SMI currently conducts mining operations at the Tampakan copper and gold mines in South Cotabato province, where it has projected its total investments for the project could reach US$1.14 billion by 2011. The company acquired the rights in the late 1990s from another Australian firm, Western Mining Corporation, which gave up on the project despite investing heavily in the face of political and legal harassment, a former company insider said. If it ever reaches full production, industry analysts estimate Tampakan would rank as one of the world’s richest copper finds.
The World Bank has highlighted problems in the Philippines’ mining concession process, where projects that overlap with indigenous peoples’ territories are supposed to obtain consent from the concerned community but seldom do. The problem is exacerbated by the fact that many indigenous peoples and their territories are not legally defined, with different sources revealing different facts and figures.
There is also the problem of institutionalised corruption, industry executives say. One industry source close to Australian mining giant BHP Billiton claims a “wheeler and dealer” with close links to the Arroyo administration has tried to extort as much as 200 million pesos more from the company than detailed in their exploration contract.
The company is now known to be reevaluating its planned US$1.5 billion nickel project in Davao City, according to the same source, who requested anonymity because he was not authorised to speak about the situation. Environment Secretary Atienza recently mediated a meeting over the allegations held in Singapore between BHP representative Chris Campbell and a related Filipino executive, though it’s not clear any agreement was reached, the official said in a press conference last week without revealing details.
Horacio Ramos, head of the government’s Mines and Geosciences Bureau (MGB), says that several small and large mining projects have ceased operations or failed to reach an advanced exploration stage due to labour disputes, local community’s environmental concerns or a lack of social acceptability.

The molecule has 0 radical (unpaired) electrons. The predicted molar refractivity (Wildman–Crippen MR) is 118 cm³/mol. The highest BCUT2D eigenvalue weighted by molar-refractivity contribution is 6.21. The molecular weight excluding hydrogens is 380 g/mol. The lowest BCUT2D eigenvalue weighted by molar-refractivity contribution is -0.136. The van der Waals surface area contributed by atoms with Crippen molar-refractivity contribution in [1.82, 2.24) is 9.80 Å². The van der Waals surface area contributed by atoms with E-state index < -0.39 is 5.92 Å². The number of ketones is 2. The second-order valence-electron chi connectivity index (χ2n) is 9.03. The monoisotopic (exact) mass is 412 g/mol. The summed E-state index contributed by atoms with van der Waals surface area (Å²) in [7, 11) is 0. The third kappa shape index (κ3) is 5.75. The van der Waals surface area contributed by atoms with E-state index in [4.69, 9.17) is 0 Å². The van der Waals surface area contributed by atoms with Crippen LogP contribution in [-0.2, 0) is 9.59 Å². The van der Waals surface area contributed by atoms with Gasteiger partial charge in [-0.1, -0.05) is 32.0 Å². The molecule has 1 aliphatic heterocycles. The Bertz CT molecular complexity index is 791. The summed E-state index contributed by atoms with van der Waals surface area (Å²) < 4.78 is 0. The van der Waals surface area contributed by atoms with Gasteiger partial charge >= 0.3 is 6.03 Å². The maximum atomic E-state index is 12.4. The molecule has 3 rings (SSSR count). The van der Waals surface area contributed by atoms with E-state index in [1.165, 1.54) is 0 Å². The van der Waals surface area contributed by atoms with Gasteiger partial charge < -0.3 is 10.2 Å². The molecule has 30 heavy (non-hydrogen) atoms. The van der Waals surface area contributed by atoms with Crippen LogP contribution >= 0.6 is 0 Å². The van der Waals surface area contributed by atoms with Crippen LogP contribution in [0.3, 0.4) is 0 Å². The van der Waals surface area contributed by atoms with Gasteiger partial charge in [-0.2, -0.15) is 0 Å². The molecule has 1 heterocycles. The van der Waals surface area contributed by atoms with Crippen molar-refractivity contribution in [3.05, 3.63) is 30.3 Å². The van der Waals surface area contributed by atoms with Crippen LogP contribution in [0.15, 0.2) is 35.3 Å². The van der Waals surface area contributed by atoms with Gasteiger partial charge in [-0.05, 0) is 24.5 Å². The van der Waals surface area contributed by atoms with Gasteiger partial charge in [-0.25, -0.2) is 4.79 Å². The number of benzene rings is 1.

However, where big multinational Australian miners are being marginalised, smaller-scale Chinese firms are moving in. A dozen or more Chinese mining firms committed last April to pour as much as US$1.5 billion into the mining sector through joint venture agreements. Details of the deals are scarce, with both the mining bureau and China business association declining to divulge specifics about the agreements.
This correspondent found that many of the addresses and contacts listed for the involved Chinese companies were inconsistent or nonexistent when followed up. That’s likely because certain Chinese firms are operating under the radar by parceling out large mining areas into several small-scale production sites which are not required to register with the government’s MGB, industry insiders say. Such arrangements lack the efficiency of large-scale operations and often represent greater environmental risks than the best practices employed by big multinational mining companies, they say.
China’s ZTE Corporation, which was tangled up last year in an alleged kickback scandal involving Arroyo’s husband over a multi million dollar broadband infrastructure contract, is negotiating a mining contract in the 8,100 hectare Mount Diwalwal gold-rush area on the southern island of Mindanao. But even with political connections in Manila, it’s not certain ZTE will have any better luck than its Western counterparts once they move to establish actual production operations in the provinces.